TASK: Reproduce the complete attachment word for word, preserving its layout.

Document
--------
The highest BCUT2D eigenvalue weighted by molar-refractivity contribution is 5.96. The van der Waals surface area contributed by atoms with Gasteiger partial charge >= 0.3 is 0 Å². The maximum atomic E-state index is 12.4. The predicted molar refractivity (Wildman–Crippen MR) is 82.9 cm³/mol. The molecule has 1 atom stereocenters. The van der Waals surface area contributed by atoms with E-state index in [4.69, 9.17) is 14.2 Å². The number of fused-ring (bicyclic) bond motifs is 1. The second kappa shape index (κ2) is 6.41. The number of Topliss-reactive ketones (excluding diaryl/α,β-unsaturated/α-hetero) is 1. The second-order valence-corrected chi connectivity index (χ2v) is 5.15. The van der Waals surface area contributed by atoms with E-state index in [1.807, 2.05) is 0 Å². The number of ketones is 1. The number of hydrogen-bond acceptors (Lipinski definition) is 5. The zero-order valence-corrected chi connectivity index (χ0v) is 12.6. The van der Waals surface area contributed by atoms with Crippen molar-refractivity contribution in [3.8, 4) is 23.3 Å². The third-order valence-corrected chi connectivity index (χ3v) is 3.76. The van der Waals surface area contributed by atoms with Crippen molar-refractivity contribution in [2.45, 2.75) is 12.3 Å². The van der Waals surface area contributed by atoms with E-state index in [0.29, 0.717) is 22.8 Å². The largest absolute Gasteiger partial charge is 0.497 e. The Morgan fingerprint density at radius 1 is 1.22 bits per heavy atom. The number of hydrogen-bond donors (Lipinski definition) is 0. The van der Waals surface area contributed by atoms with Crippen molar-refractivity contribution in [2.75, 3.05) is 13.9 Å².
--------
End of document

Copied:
The highest BCUT2D eigenvalue weighted by molar-refractivity contribution is 5.96. The van der Waals surface area contributed by atoms with Gasteiger partial charge >= 0.3 is 0 Å². The maximum atomic E-state index is 12.4. The predicted molar refractivity (Wildman–Crippen MR) is 82.9 cm³/mol. The molecule has 1 atom stereocenters. The van der Waals surface area contributed by atoms with E-state index in [4.69, 9.17) is 14.2 Å². The number of fused-ring (bicyclic) bond motifs is 1. The second kappa shape index (κ2) is 6.41. The number of Topliss-reactive ketones (excluding diaryl/α,β-unsaturated/α-hetero) is 1. The second-order valence-corrected chi connectivity index (χ2v) is 5.15. The van der Waals surface area contributed by atoms with E-state index in [1.807, 2.05) is 0 Å². The number of ketones is 1. The number of hydrogen-bond acceptors (Lipinski definition) is 5. The zero-order valence-corrected chi connectivity index (χ0v) is 12.6. The van der Waals surface area contributed by atoms with Crippen molar-refractivity contribution in [3.8, 4) is 23.3 Å². The third-order valence-corrected chi connectivity index (χ3v) is 3.76. The van der Waals surface area contributed by atoms with Crippen molar-refractivity contribution in [2.45, 2.75) is 12.3 Å². The van der Waals surface area contributed by atoms with E-state index in [0.29, 0.717) is 22.8 Å². The largest absolute Gasteiger partial charge is 0.497 e. The Morgan fingerprint density at radius 1 is 1.22 bits per heavy atom. The number of hydrogen-bond donors (Lipinski definition) is 0. The van der Waals surface area contributed by atoms with Crippen molar-refractivity contribution in [2.75, 3.05) is 13.9 Å².